Now you can go down to the esplanade to visit the churches of Santa Maria, Sant Miquel and Sant Pere. All three are in predominantly Romanesque style but each one is different. We are particularly fond of the church in the middle, dedicated to Sant Miquel, because of its unusual shape. It's a funerary temple with a square plan, built mainly during the reign of the Visigoths. Inside, eight columns, each one with strikingly different capitals, holds up a dome, while murals are still visible in the chapel. Downstairs you can visit the clover-shaped crypt which is one of the few existing examples with windows to the world outside.
Inside the churches of Santa Maria and Sant Pere, there are also a thousand details to see. Explaining thgem would take forever. So it's best that you go and discover them yourself!
Afternoon day 2: The flavours of Cuina Vallès
It's time to sit down for a meal! Let's do it at one of the 13 restaurants that make up the Cuina Vallès collective. The project was created in 2006 and aims to bring together the most representative chefs and establishments in the region in order to promote the virtues and singularities of the local gastronomy. Quality in these restaurants is guaranteed: Can Vinyers from Matadepera; el Capritx, La Terrassa del Museu and El Cel de les Oques from Terrassa; Can Feu and 9 de la Borriana from Sabadell; Garbí from Castellar del Vallès; Lossum, from Sant Quirze del Vallès; Ristol from Viladecavalls; Can Piqué from Montcada i Reixac; Tast&Gust from Cerdanyola del Vallès; Ca l'Esteve from Castellbisbal; and El Cingle, from Vacarisses. Each one has its own gastronomic philosophy and peculiarities, but whichever one you choose, you're sure to sample products cultivated in the Valles region.
During the year, the group holds seminars during which one particular local product is the star of the dishes they serve. For example, the First Collserola Conference on Organically Farmed Lamb took place here last April, while the Fourth Conference on Montgrí Tomatoes is scheduled from July to September and October will see the Eighth Conference on Can Casamada beans.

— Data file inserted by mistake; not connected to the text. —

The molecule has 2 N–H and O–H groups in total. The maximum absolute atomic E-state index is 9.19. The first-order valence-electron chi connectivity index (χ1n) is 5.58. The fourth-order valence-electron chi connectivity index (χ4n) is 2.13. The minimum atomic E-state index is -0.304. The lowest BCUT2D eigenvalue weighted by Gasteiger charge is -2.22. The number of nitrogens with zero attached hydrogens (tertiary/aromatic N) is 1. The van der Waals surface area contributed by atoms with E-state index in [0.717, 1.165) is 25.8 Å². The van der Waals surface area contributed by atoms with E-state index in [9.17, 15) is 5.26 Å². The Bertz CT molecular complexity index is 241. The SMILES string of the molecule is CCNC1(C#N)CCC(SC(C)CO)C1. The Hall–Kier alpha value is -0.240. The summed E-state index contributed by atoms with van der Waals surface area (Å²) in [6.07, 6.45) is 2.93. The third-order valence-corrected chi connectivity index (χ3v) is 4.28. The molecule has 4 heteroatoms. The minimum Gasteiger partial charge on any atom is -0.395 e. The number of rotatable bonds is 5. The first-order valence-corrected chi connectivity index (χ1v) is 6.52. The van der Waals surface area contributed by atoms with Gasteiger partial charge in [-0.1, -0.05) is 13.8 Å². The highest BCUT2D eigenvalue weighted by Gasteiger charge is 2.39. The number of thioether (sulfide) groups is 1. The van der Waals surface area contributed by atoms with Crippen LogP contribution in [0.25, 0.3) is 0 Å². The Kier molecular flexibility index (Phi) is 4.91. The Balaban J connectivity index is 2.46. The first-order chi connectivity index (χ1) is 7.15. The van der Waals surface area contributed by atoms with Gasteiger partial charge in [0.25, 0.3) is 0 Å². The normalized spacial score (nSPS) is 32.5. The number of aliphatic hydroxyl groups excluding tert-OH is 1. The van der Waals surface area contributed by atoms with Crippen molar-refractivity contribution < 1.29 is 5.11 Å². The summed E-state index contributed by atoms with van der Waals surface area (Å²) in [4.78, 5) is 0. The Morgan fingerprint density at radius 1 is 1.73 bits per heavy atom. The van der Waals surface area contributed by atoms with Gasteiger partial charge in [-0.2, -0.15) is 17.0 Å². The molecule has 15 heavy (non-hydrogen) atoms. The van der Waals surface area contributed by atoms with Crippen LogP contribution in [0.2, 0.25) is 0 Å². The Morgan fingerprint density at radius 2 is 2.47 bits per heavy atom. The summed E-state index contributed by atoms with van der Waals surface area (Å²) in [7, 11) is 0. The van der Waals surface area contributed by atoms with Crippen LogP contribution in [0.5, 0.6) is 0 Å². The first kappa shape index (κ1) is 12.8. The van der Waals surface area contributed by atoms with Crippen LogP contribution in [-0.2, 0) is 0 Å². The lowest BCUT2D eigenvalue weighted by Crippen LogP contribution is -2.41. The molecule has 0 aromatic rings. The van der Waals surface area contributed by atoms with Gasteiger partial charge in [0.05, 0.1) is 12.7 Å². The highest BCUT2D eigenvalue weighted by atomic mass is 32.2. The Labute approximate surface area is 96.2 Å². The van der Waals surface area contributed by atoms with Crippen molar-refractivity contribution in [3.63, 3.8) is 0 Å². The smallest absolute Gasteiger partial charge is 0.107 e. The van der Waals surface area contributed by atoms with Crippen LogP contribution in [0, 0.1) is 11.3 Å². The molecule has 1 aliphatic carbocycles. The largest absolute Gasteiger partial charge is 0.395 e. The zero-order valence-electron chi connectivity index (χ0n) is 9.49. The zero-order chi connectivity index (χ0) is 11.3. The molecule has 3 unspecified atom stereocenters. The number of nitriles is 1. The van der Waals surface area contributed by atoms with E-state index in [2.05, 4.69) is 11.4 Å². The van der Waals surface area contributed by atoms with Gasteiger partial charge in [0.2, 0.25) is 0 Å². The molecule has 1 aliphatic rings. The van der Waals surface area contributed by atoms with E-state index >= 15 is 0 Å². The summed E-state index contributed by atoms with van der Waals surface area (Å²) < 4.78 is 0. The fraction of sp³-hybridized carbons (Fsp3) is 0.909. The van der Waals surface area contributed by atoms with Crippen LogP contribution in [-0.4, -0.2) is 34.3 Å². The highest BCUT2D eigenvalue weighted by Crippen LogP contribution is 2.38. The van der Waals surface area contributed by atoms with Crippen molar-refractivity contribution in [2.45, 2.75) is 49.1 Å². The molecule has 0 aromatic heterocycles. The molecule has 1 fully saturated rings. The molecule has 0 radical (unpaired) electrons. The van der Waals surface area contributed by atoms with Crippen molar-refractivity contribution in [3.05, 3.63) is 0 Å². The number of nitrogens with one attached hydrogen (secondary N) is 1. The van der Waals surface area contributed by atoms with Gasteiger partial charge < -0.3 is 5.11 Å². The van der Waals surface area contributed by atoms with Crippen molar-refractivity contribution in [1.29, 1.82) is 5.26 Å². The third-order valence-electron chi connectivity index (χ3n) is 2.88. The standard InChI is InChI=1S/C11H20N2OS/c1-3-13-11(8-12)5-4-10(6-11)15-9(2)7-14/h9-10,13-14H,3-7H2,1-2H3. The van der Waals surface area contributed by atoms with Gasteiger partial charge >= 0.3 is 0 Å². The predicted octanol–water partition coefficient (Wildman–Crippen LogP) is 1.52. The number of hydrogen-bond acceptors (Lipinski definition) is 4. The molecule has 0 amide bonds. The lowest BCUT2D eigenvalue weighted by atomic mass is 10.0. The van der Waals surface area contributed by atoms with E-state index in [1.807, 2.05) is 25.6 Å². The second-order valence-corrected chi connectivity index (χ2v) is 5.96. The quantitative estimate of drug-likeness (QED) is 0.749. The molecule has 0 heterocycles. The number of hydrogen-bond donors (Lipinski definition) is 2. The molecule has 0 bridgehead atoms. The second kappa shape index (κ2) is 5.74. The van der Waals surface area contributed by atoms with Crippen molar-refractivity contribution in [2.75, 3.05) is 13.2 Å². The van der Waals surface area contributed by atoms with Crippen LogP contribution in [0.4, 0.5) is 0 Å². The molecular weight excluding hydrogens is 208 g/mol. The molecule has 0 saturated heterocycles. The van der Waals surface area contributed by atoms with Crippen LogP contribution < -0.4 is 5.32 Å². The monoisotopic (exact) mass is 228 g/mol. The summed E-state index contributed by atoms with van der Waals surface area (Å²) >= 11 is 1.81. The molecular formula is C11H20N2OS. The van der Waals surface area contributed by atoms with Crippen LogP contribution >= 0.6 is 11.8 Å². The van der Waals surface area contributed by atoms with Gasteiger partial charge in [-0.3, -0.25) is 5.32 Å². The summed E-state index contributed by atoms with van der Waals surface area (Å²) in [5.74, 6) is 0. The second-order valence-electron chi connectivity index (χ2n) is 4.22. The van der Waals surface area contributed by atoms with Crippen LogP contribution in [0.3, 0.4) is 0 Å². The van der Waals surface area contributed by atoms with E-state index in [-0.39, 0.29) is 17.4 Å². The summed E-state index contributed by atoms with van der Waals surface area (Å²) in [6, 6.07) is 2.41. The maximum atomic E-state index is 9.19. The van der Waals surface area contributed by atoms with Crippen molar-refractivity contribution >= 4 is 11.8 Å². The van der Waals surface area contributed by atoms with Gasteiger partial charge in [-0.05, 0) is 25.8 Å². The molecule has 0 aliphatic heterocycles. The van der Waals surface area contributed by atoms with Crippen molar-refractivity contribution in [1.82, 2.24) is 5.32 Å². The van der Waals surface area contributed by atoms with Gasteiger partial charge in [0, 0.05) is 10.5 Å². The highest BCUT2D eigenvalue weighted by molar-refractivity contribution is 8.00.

Depending on the restaurant and village you've chosen for lunch, and after a little postprandial rest, it will be better to spend your afternoon on one or another of the dozens of activities that the region offers. We've decided to explore the old town centre of Castellar del Vallès, setting off from the Plaça Major to discover interesting houses like Casa Ribas, the Torre Balada municipal music school, the Church of Sant Esteve, and especially the magnificent Palau Tolrà, which is now the town hall. With gardens full of modernista elements, it's the ideal place to end our trip to the region.
Where to stay and where to eat
Cultural venues in Vallès Occidental
Opened in 2012, in full economic crisis, and in a square called, appropriately Plaça del Gas, the headquarters of the Fundació Gas Natural Fenosa is set in an old power station with gas engines called La Energía. On display, you’ll find the history of the company and the industry, the historical records of the company and temporary exhibitions and activities for everyone. The first year it attracted 22,000 visitors. Climb up to the lookout for the views.
- Plaça del Gas, 8, 08201
The Catalan modernist-style Aymerich, Amat i Jover factory has been home to the Museum of Science and Technology of Catalonia for the last two decades. It features around a dozen permanent and various temporary exhibits that reflect the scientific advances that have changed our lives and document Catalonia’s industrial heritage. The museum collection is also spread out in 25 territorial museums and the Generalitat government is planning to integrate all of them in the new National History Museum.
- Rambla d’Ègara, 270, 08221
With an intense, diverse and top quality programme, this theatre in Sant Cugat has become a benchmark among Barcelona’s satellite towns over its two decades of existence. Designed by two Ramons - architects Artigues and Sanabria – it is a multipurpose space with capacity for 800 spectators. Every year 50,000 people enjoy theater, music, opera, dance, family shows, magic and operetta here, as well as films, lectures, workshops ...
- Plaça de Victòria dels Àngels, 1, 08172
The building is hardly recent – it’s a Benedictine monastery dating from the 9th century – but the contents are new: the Monastery Museum is the emblematic central exhibiting space of the Museum of Sant Cugat, which was created in 2003, the other being the Contemporary Tapestry Museum in Casa Aymat. Apart from the cloister and the church, the museum harbours an installation on the abbey itself, on Romanesque monasteries and medieval monks, as well as temporary exhibitions on art and local issues, and workshops. Guided and dramatized tours are also offered.
- Jardins del Monestir, 1, 08173